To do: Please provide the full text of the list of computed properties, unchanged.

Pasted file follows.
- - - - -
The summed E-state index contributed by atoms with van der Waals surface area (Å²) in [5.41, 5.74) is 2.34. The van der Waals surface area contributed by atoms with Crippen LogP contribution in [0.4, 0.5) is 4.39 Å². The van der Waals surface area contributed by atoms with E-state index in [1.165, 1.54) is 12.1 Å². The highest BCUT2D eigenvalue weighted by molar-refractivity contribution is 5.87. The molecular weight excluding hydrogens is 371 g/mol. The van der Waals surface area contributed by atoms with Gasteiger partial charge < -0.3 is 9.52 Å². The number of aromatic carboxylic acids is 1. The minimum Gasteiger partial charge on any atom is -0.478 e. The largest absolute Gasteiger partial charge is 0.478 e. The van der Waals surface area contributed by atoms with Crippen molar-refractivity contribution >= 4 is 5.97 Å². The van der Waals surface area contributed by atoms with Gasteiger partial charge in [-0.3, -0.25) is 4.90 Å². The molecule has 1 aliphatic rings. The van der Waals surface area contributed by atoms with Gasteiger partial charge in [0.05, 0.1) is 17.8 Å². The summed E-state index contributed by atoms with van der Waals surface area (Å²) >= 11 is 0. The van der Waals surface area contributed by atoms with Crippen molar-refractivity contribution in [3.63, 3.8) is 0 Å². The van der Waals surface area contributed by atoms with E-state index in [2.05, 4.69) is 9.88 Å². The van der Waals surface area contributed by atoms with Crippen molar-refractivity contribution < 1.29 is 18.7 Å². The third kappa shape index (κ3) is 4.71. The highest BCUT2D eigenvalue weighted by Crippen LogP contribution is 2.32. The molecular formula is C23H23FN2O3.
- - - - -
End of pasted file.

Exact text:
The summed E-state index contributed by atoms with van der Waals surface area (Å²) in [5.41, 5.74) is 2.34. The van der Waals surface area contributed by atoms with Crippen LogP contribution in [0.4, 0.5) is 4.39 Å². The van der Waals surface area contributed by atoms with E-state index in [1.165, 1.54) is 12.1 Å². The highest BCUT2D eigenvalue weighted by molar-refractivity contribution is 5.87. The molecular weight excluding hydrogens is 371 g/mol. The van der Waals surface area contributed by atoms with Gasteiger partial charge < -0.3 is 9.52 Å². The number of aromatic carboxylic acids is 1. The minimum Gasteiger partial charge on any atom is -0.478 e. The largest absolute Gasteiger partial charge is 0.478 e. The van der Waals surface area contributed by atoms with Crippen molar-refractivity contribution >= 4 is 5.97 Å². The van der Waals surface area contributed by atoms with Gasteiger partial charge in [-0.3, -0.25) is 4.90 Å². The molecule has 1 aliphatic rings. The van der Waals surface area contributed by atoms with Gasteiger partial charge in [0.05, 0.1) is 17.8 Å². The summed E-state index contributed by atoms with van der Waals surface area (Å²) >= 11 is 0. The van der Waals surface area contributed by atoms with Crippen molar-refractivity contribution in [3.63, 3.8) is 0 Å². The van der Waals surface area contributed by atoms with E-state index in [2.05, 4.69) is 9.88 Å². The van der Waals surface area contributed by atoms with Crippen molar-refractivity contribution < 1.29 is 18.7 Å². The third kappa shape index (κ3) is 4.71. The highest BCUT2D eigenvalue weighted by Crippen LogP contribution is 2.32. The molecular formula is C23H23FN2O3.